WHIPPANY, New Jersey (WABC) -- Ukrainian churches and community centers in New York City and the suburbs established after World War II are playing a role in helping refugees escape the current war. The churches and centers were also built by those who escaped in wartime for a better life to help them and their children understand their roots.
As the war rages on overseas, a mother and her young daughter are trying to make a new life for themselves in the Tri-State after fleeing Ukraine.
Dance lessons in Ukrainian, for the youngest in the community, are one of the many ways the Ukrainian American Cultural Center of New Jersey helps educate and connect those with Ukrainian heritage to their language and culture.
"It helps those of us who never lived in Ukraine to feel that much more Ukrainian outside what we experience in our own homes and creates a community," said Anya Tershakovek Tomko of the Ukrainian American Cultural Center of New Jersey.
In the last year, the community has urgently come together to help Ukraine and the newest members of its diaspora to land here, like Darina Zhuracska.
Eyewitness News reporter Sonia Rincon asked the 33-year-old refugee what life was like a year ago for her and her 7-year-old daughter Alisa.
Zhuracska said a year ago, when they were living in Odessa, and they were hearing the threats of war happening, they almost didn't want to believe that it was going to happen. She said that when it did happen, it was a terrible shock.
She described a packed 15-hour evacuation train ride, hours of walking with luggage to the Polish border, and a brief stay in Italy before a sponsor would bring them to New Jersey, where she hopes to stay.
"Cars were lined up 5-to10 kilometers to get to the Polish border, and then they walked two or three kilometers to the border with their luggage," she said.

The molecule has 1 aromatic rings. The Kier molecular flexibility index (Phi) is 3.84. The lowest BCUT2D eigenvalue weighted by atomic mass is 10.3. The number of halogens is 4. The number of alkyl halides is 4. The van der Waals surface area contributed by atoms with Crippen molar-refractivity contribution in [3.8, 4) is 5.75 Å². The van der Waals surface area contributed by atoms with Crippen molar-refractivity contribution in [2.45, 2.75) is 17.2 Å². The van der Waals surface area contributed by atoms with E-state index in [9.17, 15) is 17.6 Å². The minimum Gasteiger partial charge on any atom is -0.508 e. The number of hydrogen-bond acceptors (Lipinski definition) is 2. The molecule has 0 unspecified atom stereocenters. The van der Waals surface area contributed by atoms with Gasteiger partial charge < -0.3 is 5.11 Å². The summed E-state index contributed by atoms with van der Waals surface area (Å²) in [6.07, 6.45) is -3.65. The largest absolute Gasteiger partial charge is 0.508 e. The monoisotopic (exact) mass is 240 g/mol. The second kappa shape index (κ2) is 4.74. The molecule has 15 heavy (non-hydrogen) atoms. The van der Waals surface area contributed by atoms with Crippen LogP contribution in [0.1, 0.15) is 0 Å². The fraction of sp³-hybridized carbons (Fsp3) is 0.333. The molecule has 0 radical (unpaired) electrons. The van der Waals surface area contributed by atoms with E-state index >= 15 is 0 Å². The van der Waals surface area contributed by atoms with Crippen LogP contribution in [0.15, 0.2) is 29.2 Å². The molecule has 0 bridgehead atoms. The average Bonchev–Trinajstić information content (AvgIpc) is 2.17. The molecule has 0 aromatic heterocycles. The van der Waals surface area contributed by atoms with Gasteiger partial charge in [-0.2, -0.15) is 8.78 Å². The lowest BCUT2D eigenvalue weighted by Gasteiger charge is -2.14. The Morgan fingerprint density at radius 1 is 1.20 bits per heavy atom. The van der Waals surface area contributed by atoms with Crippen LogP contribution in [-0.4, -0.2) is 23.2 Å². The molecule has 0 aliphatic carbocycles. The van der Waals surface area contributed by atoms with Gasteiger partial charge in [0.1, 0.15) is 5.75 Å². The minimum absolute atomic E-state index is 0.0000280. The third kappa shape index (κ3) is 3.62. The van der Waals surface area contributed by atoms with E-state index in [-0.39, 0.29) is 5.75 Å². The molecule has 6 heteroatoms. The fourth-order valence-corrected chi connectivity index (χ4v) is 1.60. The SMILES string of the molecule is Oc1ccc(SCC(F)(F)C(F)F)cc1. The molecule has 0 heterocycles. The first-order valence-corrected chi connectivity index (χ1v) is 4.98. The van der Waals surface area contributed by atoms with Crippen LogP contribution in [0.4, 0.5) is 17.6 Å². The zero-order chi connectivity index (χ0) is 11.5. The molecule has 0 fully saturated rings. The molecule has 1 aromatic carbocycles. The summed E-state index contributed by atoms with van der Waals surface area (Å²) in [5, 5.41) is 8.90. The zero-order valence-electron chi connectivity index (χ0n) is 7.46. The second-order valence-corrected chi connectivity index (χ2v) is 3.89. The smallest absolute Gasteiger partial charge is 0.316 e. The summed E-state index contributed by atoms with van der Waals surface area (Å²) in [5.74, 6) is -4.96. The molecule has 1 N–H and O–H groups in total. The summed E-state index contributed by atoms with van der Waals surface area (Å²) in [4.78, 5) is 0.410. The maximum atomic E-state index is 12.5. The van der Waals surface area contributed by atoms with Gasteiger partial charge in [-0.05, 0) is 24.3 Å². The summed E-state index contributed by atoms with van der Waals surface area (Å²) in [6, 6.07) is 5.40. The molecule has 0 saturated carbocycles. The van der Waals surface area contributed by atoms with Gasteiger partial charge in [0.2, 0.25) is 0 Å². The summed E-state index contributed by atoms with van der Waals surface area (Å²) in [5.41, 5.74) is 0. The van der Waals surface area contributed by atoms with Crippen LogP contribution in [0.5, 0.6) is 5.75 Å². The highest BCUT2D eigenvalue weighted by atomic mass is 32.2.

They would stay briefly in a refugee camp, the travel to Italy, where they would spend four months in a convent that offered them shelter, before a sponsor would bring them to New Jersey, where she hopes to stay.
Zhuracska said she's hoping to see her mother again, but going back to live in Ukraine is not something that she is considering at this point. She said she calls her mother every day.
And she supports the fight in her country.
"I believe in victory, without a doubt,: she said.
Volunteers at the center are constantly collecting, sorting and sending supplies to Ukraine by air and container ship. The fill up a container every few weeks.
A room inside is filled with medical supplies on their way.
This weekend, volunteer Dr. Alex Knihnikcy said the center is going to be gathering a lot of supplies for children that have just moved back into areas that have been taken back in Ukraine.
"I know that they are both grateful for it and surprised by it, I think, unfortunately, because as we know during the period of the Soviet Union, not much information was coming into Ukraine, and many of them when they first got here didn't realize that we all still speak Ukranian," Dr. Knihnikcy said.